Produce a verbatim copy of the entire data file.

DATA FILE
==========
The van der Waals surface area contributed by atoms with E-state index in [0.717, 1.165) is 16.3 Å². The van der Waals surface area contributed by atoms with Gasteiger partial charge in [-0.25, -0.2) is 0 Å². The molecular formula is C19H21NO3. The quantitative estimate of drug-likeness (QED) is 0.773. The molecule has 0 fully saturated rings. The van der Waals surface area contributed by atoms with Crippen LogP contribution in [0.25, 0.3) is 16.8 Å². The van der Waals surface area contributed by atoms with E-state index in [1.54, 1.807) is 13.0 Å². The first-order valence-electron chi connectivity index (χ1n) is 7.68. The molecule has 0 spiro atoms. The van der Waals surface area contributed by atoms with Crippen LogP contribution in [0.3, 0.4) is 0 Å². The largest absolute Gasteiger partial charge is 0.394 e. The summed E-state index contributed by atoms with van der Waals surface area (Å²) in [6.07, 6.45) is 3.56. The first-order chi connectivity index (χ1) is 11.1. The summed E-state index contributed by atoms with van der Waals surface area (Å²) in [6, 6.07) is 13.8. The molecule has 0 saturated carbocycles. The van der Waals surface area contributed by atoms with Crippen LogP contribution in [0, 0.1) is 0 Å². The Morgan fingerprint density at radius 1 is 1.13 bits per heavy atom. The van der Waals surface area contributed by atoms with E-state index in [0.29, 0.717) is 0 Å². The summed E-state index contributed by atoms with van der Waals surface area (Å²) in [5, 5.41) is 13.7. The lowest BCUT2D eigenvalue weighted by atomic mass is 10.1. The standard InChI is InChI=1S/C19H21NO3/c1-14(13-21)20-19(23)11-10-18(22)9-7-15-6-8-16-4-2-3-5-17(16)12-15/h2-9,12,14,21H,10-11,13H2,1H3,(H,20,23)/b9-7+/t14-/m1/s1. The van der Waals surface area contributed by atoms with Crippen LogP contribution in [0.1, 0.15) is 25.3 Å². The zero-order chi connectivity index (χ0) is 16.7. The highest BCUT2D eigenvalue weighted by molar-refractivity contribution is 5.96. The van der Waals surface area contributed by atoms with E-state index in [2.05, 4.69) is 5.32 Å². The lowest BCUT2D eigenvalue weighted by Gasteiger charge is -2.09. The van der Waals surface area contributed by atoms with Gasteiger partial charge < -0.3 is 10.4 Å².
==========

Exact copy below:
The van der Waals surface area contributed by atoms with E-state index in [0.717, 1.165) is 16.3 Å². The van der Waals surface area contributed by atoms with Gasteiger partial charge in [-0.25, -0.2) is 0 Å². The molecular formula is C19H21NO3. The quantitative estimate of drug-likeness (QED) is 0.773. The molecule has 0 fully saturated rings. The van der Waals surface area contributed by atoms with Crippen LogP contribution in [0.25, 0.3) is 16.8 Å². The van der Waals surface area contributed by atoms with E-state index in [1.54, 1.807) is 13.0 Å². The first-order valence-electron chi connectivity index (χ1n) is 7.68. The molecule has 0 spiro atoms. The van der Waals surface area contributed by atoms with Crippen LogP contribution in [0.3, 0.4) is 0 Å². The largest absolute Gasteiger partial charge is 0.394 e. The summed E-state index contributed by atoms with van der Waals surface area (Å²) in [6.07, 6.45) is 3.56. The first-order chi connectivity index (χ1) is 11.1. The summed E-state index contributed by atoms with van der Waals surface area (Å²) in [6, 6.07) is 13.8. The molecule has 0 saturated carbocycles. The van der Waals surface area contributed by atoms with Crippen LogP contribution in [0, 0.1) is 0 Å². The Morgan fingerprint density at radius 1 is 1.13 bits per heavy atom. The van der Waals surface area contributed by atoms with E-state index in [0.29, 0.717) is 0 Å². The summed E-state index contributed by atoms with van der Waals surface area (Å²) in [5, 5.41) is 13.7. The lowest BCUT2D eigenvalue weighted by atomic mass is 10.1. The standard InChI is InChI=1S/C19H21NO3/c1-14(13-21)20-19(23)11-10-18(22)9-7-15-6-8-16-4-2-3-5-17(16)12-15/h2-9,12,14,21H,10-11,13H2,1H3,(H,20,23)/b9-7+/t14-/m1/s1. The van der Waals surface area contributed by atoms with Crippen LogP contribution in [0.1, 0.15) is 25.3 Å². The zero-order chi connectivity index (χ0) is 16.7. The highest BCUT2D eigenvalue weighted by molar-refractivity contribution is 5.96. The van der Waals surface area contributed by atoms with E-state index in [2.05, 4.69) is 5.32 Å². The lowest BCUT2D eigenvalue weighted by Gasteiger charge is -2.09. The van der Waals surface area contributed by atoms with Gasteiger partial charge < -0.3 is 10.4 Å².